“Because of our remote location, the concept of having clean, quiet, on-site back-up power is exciting. FPL’s project could make a big difference for us and our ability to provide uninterrupted access to this national treasure for thousands of people around the world,” said Mike Jester, chief of facilities management for Everglades National Park.
The utility expects to begin construction this summer and have much of the project operating by the end of the year.
FPL also plans to:
- Repurpose used batteries from more than 200 BMW electric vehicles to test peak shaving in a densely populated residential area in southwestern Miami.
- Design a mobile storage system that could be relocated as needed to prevent power interruptions at major sports events. FPL plans to build the portable battery system in time for testing during the 2017 Miami Open at Crandon Park Tennis Center on the island of Key Biscayne.
Vermont’s Green Mountain Power highlighted a partnership to build a microgrid in Panton, Vermont, which pairs utility-scale solar with battery storage.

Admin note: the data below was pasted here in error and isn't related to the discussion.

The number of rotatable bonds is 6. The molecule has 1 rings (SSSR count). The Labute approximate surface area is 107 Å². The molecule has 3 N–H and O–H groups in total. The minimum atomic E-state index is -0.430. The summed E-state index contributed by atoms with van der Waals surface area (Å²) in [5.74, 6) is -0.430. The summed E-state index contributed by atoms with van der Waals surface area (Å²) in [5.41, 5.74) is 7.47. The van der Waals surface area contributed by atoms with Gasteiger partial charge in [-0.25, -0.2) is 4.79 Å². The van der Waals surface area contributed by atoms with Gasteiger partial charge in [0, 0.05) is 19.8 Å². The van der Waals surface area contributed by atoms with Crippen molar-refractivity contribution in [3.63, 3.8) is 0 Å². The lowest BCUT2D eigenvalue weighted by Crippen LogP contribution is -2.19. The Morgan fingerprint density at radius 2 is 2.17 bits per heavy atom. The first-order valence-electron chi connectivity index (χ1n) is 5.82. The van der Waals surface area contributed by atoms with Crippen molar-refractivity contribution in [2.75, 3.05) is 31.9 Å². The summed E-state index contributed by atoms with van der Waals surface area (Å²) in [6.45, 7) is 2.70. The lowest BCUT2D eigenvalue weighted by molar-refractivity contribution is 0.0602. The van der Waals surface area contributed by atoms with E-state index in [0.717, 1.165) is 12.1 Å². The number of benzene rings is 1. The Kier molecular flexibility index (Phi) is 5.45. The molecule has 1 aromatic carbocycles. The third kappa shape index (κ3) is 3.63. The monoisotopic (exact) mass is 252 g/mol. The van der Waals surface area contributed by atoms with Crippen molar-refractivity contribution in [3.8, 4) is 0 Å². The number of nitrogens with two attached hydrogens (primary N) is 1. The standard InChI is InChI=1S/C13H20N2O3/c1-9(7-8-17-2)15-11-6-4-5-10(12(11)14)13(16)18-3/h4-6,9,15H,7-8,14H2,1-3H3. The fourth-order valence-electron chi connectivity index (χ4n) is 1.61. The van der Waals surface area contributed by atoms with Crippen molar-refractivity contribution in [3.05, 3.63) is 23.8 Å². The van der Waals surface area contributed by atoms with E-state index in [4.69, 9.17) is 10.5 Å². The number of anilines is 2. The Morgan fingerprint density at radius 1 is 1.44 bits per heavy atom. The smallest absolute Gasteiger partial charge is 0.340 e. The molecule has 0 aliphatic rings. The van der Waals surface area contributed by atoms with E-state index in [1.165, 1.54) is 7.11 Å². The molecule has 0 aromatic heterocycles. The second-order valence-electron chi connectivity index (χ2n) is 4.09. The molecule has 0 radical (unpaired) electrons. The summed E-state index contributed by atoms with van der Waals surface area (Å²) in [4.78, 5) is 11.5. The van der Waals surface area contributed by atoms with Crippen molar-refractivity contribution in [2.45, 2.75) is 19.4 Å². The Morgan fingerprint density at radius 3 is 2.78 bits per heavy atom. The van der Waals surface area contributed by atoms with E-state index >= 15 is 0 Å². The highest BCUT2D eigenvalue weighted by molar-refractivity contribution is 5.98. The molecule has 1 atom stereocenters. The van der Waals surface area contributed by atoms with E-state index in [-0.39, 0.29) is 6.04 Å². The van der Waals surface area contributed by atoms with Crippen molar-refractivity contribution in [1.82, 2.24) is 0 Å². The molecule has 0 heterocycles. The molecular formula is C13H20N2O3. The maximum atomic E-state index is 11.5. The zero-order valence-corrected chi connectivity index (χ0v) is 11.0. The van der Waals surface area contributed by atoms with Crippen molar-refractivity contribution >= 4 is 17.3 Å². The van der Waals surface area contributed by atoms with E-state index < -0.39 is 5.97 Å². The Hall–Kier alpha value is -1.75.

Private company Advanced Microgrid Solutions committed to deploy 500 MWh of advanced energy storage by 2020, which will use microgrid control technologies.
The U.S. Green Building Council plans to hold public/private events to support the District of Columbia’s efforts to encourage microgrid development.
Barriers remain to energy storage
In addition, 16 developers and power companies in at least eight states announced new storage targets. In all, the Obama administration highlighted 33 programs that it said will lead to 1.3 GW of additional energy storage in five years.
This comes after the US doubled the installed capacity of advanced energy storage to 500 MW in 2015.
Matt Roberts, executive director of the Energy Storage Association, praised the White House support, but also warned that regulatory barriers lie ahead for the technology.
“Markets need to be structured to reward system performance and not favor incumbent interests over innovative solutions,” he said. “We also need to expand efforts to create truly integrated resource planning that incorporates the full range of benefits that assets like energy storage provide—properly valuing energy storage systems as a power, energy and non-transmission alternative.”
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Other projects and market opportunities named to scale up microgrid and related technologies include:
- The General Services Administration (GSA) plans to issue a solicitation seeking information on building-level energy storage to explore emergency back-up and demand response management of peak loads.